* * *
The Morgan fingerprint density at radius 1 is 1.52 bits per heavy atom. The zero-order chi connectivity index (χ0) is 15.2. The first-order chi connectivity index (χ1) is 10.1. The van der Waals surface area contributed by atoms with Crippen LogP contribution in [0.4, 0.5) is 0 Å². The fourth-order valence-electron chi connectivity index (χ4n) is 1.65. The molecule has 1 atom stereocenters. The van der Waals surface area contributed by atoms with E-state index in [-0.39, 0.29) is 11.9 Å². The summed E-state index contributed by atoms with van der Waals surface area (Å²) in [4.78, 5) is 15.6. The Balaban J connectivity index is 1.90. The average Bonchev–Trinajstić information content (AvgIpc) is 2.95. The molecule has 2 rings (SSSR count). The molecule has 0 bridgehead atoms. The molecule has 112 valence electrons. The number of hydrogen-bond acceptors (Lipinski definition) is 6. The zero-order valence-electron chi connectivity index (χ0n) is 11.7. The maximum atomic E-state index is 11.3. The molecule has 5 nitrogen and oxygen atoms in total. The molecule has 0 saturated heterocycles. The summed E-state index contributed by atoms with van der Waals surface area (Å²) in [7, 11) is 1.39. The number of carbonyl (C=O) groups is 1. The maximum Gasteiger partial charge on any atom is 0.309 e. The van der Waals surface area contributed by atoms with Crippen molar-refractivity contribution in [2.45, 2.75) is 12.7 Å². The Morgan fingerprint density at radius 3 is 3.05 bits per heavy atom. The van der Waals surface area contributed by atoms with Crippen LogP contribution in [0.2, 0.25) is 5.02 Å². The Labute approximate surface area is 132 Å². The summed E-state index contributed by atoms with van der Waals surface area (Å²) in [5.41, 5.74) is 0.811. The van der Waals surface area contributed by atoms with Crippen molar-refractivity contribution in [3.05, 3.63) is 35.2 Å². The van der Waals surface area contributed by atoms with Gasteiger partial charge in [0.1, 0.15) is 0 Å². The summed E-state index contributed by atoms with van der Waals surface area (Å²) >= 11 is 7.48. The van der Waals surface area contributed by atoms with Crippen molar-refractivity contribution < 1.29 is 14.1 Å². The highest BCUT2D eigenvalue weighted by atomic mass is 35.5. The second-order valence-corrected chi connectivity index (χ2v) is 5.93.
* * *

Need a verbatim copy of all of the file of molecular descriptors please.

The Morgan fingerprint density at radius 1 is 1.52 bits per heavy atom. The zero-order chi connectivity index (χ0) is 15.2. The first-order chi connectivity index (χ1) is 10.1. The van der Waals surface area contributed by atoms with Crippen LogP contribution in [0.4, 0.5) is 0 Å². The fourth-order valence-electron chi connectivity index (χ4n) is 1.65. The molecule has 1 atom stereocenters. The van der Waals surface area contributed by atoms with E-state index in [-0.39, 0.29) is 11.9 Å². The summed E-state index contributed by atoms with van der Waals surface area (Å²) in [4.78, 5) is 15.6. The Balaban J connectivity index is 1.90. The average Bonchev–Trinajstić information content (AvgIpc) is 2.95. The molecule has 2 rings (SSSR count). The molecule has 0 bridgehead atoms. The molecule has 112 valence electrons. The number of hydrogen-bond acceptors (Lipinski definition) is 6. The zero-order valence-electron chi connectivity index (χ0n) is 11.7. The maximum atomic E-state index is 11.3. The molecule has 5 nitrogen and oxygen atoms in total. The molecule has 0 saturated heterocycles. The summed E-state index contributed by atoms with van der Waals surface area (Å²) in [7, 11) is 1.39. The number of carbonyl (C=O) groups is 1. The maximum Gasteiger partial charge on any atom is 0.309 e. The van der Waals surface area contributed by atoms with Crippen molar-refractivity contribution in [2.45, 2.75) is 12.7 Å². The Morgan fingerprint density at radius 3 is 3.05 bits per heavy atom. The van der Waals surface area contributed by atoms with Crippen LogP contribution in [0.2, 0.25) is 5.02 Å². The Labute approximate surface area is 132 Å². The summed E-state index contributed by atoms with van der Waals surface area (Å²) in [5.41, 5.74) is 0.811. The van der Waals surface area contributed by atoms with Crippen molar-refractivity contribution in [3.05, 3.63) is 35.2 Å². The van der Waals surface area contributed by atoms with Gasteiger partial charge in [0.1, 0.15) is 0 Å². The summed E-state index contributed by atoms with van der Waals surface area (Å²) >= 11 is 7.48. The van der Waals surface area contributed by atoms with Crippen molar-refractivity contribution < 1.29 is 14.1 Å². The highest BCUT2D eigenvalue weighted by atomic mass is 35.5. The second-order valence-corrected chi connectivity index (χ2v) is 5.93.